The DPC said Meta infringed GDPR by not having in place ‘appropriate technical and organisational measures’ to protect user data.
The Irish Data Protection Commission (DPC) has slammed a €17m fine on Meta, formerly Facebook, for not complying with GDPR requirements in the context of a dozen data breaches.
The fine announced today (15 March) follows an inquiry by the DPC into 12 data breach notifications it received between June and December 2018.
The inquiry examined the extent to which Meta complied with GDPR requirements in relation to the processing of personal data relevant to the 12 breaches.
Ireland’s data watchdog, which has been under scrutiny in recent months for how it handles GDPR complaints against Big Tech, found that Meta infringed EU data rules by not having in place “appropriate technical and organisational measures” to protect user data.
While the decision to fine Meta was announced by the DPC, it was made in consultation with other European supervisory authorities under GDPR rules as the case being investigated constituted cross-border processing.
The DPC said that two European supervisory authorities raised objections to its draft decision, but “consensus was achieved through further engagement between the DPC and the supervisory authorities concerned”.
DPC v Meta
As Meta’s EU headquarters are based in Dublin, the Irish watchdog is the lead data supervisor for the company under GDPR’s ‘one-stop shop’ mechanism.
This is not the only Meta investigation the DPC has been focusing on. In a draft decision last year, the DPC proposed a fine of between €28m and €36m for Meta for failing to sufficiently inform users about how their data is processed – stemming from a complaint lodged by Austrian privacy campaigner Max Schrems.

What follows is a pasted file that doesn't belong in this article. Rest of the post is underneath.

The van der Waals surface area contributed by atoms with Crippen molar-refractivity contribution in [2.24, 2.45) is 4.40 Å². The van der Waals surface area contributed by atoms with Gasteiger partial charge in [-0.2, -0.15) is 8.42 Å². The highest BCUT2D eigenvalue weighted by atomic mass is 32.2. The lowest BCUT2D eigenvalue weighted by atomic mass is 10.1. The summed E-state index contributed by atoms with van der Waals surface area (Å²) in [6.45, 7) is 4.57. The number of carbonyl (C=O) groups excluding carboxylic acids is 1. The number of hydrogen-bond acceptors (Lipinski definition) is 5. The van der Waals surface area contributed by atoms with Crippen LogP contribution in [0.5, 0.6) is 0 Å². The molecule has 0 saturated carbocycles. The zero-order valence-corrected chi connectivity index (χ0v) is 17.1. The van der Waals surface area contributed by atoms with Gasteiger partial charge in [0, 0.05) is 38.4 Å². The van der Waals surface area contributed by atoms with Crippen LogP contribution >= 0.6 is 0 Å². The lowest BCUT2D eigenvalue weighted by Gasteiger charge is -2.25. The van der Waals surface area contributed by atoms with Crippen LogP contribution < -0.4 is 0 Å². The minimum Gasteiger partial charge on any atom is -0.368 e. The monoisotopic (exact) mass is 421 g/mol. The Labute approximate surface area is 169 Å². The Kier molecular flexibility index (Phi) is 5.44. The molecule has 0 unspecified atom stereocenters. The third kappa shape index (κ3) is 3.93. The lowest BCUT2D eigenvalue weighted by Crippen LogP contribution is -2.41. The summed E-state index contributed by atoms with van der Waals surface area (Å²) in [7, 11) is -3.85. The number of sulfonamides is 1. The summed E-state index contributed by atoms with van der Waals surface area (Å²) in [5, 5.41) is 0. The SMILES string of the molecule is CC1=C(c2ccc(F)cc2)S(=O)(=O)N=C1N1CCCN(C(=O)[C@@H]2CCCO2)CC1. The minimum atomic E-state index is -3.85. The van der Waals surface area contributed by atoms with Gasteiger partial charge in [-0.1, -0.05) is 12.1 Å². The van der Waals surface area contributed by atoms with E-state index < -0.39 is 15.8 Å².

The DPC also recently issued a draft decision to Meta regarding the company’s data transfers from the EU to the US and whether its use of standard contractual clauses in respect to European user data complies with GDPR.
Although Meta is often the focus of Irish data protection investigations and WhatsApp is the recipient of its largest ever fine, the DPC was accused by Schrems of improperly lobbying other EU regulators to allow Facebook to bypass user consent requirements for ad-related data collection. The Irish data watchdog responded that the claims were “utterly untrue”.
Last month, Ireland’s data protection commissioner Helen Dixon defended the DPC’s track record in enforcing GDPR in Ireland amid criticisms from privacy advocates and politicians.
Dr Johnny Ryan of the Irish Council for Civil Liberties told an Oireachtas Joint Committee last April that the DPC had failed to resolve 98pc of cases of concern across the EU, calling Ireland a “bottleneck of GDPR investigation and enforcement”.
Some of these sentiments were recently echoed by Facebook whistleblower Frances Haugen, who called for a review of the DPC and claimed the Irish regulator is “widely considered” to have stepped back in its responsibilities in enforcing GDPR.
The DPC separately published a statistical report today on handling cross-border complaints under GDPR’s one-stop shop, under which tech giants including Meta and Google are currently able to handle much of their GDPR responsibilities in one EU country.
The watchdog said it has received a “significant number” of cross-border complaints as the lead data supervisor in the EU for many tech companies that have bases in Ireland.
It said many public comments about the DPC’s handling of these complaints are “based on information that is incomplete and lacking context” and it is now looking to provide transparency on the number of complaints received, numbers concluded and outcomes achieved.
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